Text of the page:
'Downton Abbey' has become this huge thing, and I really enjoy the success of it, but I sometimes find myself on the outside looking in, which is sort of a healthy way to look at it so you don't get too caught up in it.
The way I see it, the third series of 'Downton Abbey' is all about change and how each character adapts to those changes.
People will consider me a part of their lives for however long 'Downton Abbey' lasts. It's a lovely thing to feel as an actor.
I think the first time I realised 'Downton Abbey' was a hit was when I was sitting in a tea shop in New York and the couple next to me were talking about 'Downton Abbey,' and then they recognised me.
I love cycling, but if I could find a way of building something above the streets for cyclists, that would be amazing. We need even more space.
I wasn't an academic. I hated maths and science at school. I couldn't concentrate.
It's old news, me and my accent, but it always seems to make headlines.
Shakespeare and his work will always be relevant. He wrote those pieces hundreds of years ago and we haven't really changed as humans, have we? We have to deal with love, honour and adultery now - people were the same then, too - that's what's so wonderful and powerful.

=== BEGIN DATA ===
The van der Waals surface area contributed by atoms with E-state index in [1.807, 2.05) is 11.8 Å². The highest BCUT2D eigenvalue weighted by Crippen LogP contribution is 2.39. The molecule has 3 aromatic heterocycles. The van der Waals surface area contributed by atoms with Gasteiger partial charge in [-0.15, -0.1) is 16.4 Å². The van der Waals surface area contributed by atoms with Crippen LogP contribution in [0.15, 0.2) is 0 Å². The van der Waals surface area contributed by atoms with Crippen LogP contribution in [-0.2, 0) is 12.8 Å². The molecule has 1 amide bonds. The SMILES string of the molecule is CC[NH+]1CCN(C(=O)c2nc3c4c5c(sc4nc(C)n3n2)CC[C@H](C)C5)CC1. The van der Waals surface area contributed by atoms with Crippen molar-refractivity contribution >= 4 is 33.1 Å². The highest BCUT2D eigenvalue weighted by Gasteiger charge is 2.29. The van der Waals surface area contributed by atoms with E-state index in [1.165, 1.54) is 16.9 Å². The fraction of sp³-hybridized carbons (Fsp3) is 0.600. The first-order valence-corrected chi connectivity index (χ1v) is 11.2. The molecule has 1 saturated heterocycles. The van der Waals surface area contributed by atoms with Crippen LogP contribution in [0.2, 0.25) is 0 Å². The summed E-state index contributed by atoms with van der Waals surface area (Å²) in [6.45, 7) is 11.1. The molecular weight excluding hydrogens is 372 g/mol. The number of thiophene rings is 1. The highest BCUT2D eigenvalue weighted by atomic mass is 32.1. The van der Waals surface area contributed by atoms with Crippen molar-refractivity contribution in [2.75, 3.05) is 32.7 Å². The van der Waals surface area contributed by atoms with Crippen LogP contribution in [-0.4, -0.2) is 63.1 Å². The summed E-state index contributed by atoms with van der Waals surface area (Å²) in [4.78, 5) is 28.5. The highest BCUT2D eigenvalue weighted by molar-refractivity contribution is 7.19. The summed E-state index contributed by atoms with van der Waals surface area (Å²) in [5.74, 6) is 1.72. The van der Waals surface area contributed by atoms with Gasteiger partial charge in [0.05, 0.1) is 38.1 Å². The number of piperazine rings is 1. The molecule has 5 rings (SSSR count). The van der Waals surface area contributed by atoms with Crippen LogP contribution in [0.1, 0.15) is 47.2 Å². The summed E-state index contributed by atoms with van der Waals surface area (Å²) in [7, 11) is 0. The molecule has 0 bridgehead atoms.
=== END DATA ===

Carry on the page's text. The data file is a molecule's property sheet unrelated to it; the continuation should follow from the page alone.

'Expect nothing and hope for the best' is my mantra. A drama teacher called Joseph Blatchley told me that, and it's the best advice I've had. If you keep an open mind and don't expect too much, then you won't be disappointed.
I worked out; I moved 16 times from the age of 19, just hopping about from different flats, because I couldn't always afford to stay.
For years, I was often afraid to speak up when I didn't fully understand a script. I'd tie myself in knots.
A good friend of mine works at Oxfam and has been closely involved in the charity's aid efforts in Syria.
Cooking can cure almost anything.
I love singing live, actually. And I'm dying to sing in a role, whether it's in a musical or a biographical film about a singer. It's always been one of my aspirations.
I think the success of 'Downton' is partly because there are effectively 18 leading characters, all given equal importance, so it's enormously involving on many levels. But also, it's a new story. It's not like Dickens or Austen, where everyone knows the denouement.